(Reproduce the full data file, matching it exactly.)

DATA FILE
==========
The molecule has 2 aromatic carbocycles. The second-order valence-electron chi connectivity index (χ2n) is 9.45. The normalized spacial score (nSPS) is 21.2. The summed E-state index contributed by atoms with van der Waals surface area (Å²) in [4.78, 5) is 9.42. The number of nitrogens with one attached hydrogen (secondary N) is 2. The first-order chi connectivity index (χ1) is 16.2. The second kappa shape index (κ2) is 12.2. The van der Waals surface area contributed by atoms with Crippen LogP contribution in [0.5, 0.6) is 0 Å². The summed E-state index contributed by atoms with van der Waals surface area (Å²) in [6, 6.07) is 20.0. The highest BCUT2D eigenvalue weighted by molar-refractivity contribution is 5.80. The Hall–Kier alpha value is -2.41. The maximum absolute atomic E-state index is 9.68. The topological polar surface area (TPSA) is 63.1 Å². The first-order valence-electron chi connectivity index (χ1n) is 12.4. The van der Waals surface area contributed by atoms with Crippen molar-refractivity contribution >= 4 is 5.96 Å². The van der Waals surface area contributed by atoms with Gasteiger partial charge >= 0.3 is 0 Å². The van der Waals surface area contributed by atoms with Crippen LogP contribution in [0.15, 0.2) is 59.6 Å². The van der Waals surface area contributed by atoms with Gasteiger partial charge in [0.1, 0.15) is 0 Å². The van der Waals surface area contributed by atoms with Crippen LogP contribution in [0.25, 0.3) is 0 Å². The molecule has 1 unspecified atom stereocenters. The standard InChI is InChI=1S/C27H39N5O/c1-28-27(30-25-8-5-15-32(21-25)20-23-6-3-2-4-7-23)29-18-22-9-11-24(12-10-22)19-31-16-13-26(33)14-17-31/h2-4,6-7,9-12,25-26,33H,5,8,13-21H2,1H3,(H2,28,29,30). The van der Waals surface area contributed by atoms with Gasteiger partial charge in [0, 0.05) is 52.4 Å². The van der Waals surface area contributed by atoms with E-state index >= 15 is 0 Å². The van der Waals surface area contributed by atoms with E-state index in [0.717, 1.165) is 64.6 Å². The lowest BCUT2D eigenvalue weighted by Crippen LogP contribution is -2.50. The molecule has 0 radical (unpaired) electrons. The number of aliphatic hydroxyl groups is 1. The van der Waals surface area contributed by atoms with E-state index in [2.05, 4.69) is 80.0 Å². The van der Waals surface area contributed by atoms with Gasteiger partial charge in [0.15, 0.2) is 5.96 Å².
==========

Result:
The molecule has 2 aromatic carbocycles. The second-order valence-electron chi connectivity index (χ2n) is 9.45. The normalized spacial score (nSPS) is 21.2. The summed E-state index contributed by atoms with van der Waals surface area (Å²) in [4.78, 5) is 9.42. The number of nitrogens with one attached hydrogen (secondary N) is 2. The first-order chi connectivity index (χ1) is 16.2. The second kappa shape index (κ2) is 12.2. The van der Waals surface area contributed by atoms with Crippen LogP contribution in [0.5, 0.6) is 0 Å². The summed E-state index contributed by atoms with van der Waals surface area (Å²) in [6, 6.07) is 20.0. The highest BCUT2D eigenvalue weighted by molar-refractivity contribution is 5.80. The Hall–Kier alpha value is -2.41. The maximum absolute atomic E-state index is 9.68. The topological polar surface area (TPSA) is 63.1 Å². The first-order valence-electron chi connectivity index (χ1n) is 12.4. The van der Waals surface area contributed by atoms with Crippen molar-refractivity contribution >= 4 is 5.96 Å². The van der Waals surface area contributed by atoms with Gasteiger partial charge >= 0.3 is 0 Å². The van der Waals surface area contributed by atoms with Crippen LogP contribution in [0.15, 0.2) is 59.6 Å². The van der Waals surface area contributed by atoms with Gasteiger partial charge in [0.1, 0.15) is 0 Å². The van der Waals surface area contributed by atoms with Crippen LogP contribution in [0.25, 0.3) is 0 Å². The molecule has 1 unspecified atom stereocenters. The standard InChI is InChI=1S/C27H39N5O/c1-28-27(30-25-8-5-15-32(21-25)20-23-6-3-2-4-7-23)29-18-22-9-11-24(12-10-22)19-31-16-13-26(33)14-17-31/h2-4,6-7,9-12,25-26,33H,5,8,13-21H2,1H3,(H2,28,29,30). The van der Waals surface area contributed by atoms with Gasteiger partial charge in [0, 0.05) is 52.4 Å². The van der Waals surface area contributed by atoms with E-state index >= 15 is 0 Å². The van der Waals surface area contributed by atoms with E-state index in [0.717, 1.165) is 64.6 Å². The lowest BCUT2D eigenvalue weighted by Crippen LogP contribution is -2.50. The molecule has 0 radical (unpaired) electrons. The number of aliphatic hydroxyl groups is 1. The van der Waals surface area contributed by atoms with E-state index in [2.05, 4.69) is 80.0 Å². The van der Waals surface area contributed by atoms with Gasteiger partial charge in [0.15, 0.2) is 5.96 Å².